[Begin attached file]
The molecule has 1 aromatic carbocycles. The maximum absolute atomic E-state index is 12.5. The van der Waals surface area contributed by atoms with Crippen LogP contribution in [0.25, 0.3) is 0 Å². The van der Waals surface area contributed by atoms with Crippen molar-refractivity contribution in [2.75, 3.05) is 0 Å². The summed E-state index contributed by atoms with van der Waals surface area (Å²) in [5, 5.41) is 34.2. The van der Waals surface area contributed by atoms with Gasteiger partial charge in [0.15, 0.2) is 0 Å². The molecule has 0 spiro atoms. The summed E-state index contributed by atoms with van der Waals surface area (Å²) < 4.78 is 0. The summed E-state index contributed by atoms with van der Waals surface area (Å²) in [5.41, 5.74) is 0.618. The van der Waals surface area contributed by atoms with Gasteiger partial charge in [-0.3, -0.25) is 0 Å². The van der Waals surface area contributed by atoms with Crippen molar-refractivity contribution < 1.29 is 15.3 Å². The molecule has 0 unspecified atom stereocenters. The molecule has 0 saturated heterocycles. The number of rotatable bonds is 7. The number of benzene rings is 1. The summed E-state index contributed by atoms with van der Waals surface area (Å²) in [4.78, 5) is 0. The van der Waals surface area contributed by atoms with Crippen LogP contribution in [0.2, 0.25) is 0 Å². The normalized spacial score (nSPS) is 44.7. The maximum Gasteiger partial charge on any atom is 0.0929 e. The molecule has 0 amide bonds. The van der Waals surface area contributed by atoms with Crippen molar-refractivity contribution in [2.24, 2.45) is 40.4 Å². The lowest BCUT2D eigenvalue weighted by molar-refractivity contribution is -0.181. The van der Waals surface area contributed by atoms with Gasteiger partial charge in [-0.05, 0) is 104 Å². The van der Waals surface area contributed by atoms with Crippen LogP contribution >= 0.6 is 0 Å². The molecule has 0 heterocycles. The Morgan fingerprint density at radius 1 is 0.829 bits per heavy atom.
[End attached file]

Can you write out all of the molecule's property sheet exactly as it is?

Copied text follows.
The molecule has 1 aromatic carbocycles. The maximum absolute atomic E-state index is 12.5. The van der Waals surface area contributed by atoms with Crippen LogP contribution in [0.25, 0.3) is 0 Å². The van der Waals surface area contributed by atoms with Crippen molar-refractivity contribution in [2.75, 3.05) is 0 Å². The summed E-state index contributed by atoms with van der Waals surface area (Å²) in [5, 5.41) is 34.2. The van der Waals surface area contributed by atoms with Gasteiger partial charge in [0.15, 0.2) is 0 Å². The molecule has 0 spiro atoms. The summed E-state index contributed by atoms with van der Waals surface area (Å²) < 4.78 is 0. The summed E-state index contributed by atoms with van der Waals surface area (Å²) in [5.41, 5.74) is 0.618. The van der Waals surface area contributed by atoms with Gasteiger partial charge in [-0.3, -0.25) is 0 Å². The van der Waals surface area contributed by atoms with Crippen molar-refractivity contribution < 1.29 is 15.3 Å². The molecule has 0 unspecified atom stereocenters. The molecule has 0 saturated heterocycles. The number of rotatable bonds is 7. The number of benzene rings is 1. The summed E-state index contributed by atoms with van der Waals surface area (Å²) in [4.78, 5) is 0. The van der Waals surface area contributed by atoms with Crippen LogP contribution in [0.2, 0.25) is 0 Å². The normalized spacial score (nSPS) is 44.7. The maximum Gasteiger partial charge on any atom is 0.0929 e. The molecule has 0 amide bonds. The van der Waals surface area contributed by atoms with Crippen molar-refractivity contribution in [2.24, 2.45) is 40.4 Å². The lowest BCUT2D eigenvalue weighted by molar-refractivity contribution is -0.181. The van der Waals surface area contributed by atoms with Gasteiger partial charge in [-0.05, 0) is 104 Å². The van der Waals surface area contributed by atoms with Crippen LogP contribution >= 0.6 is 0 Å². The molecule has 0 heterocycles. The Morgan fingerprint density at radius 1 is 0.829 bits per heavy atom.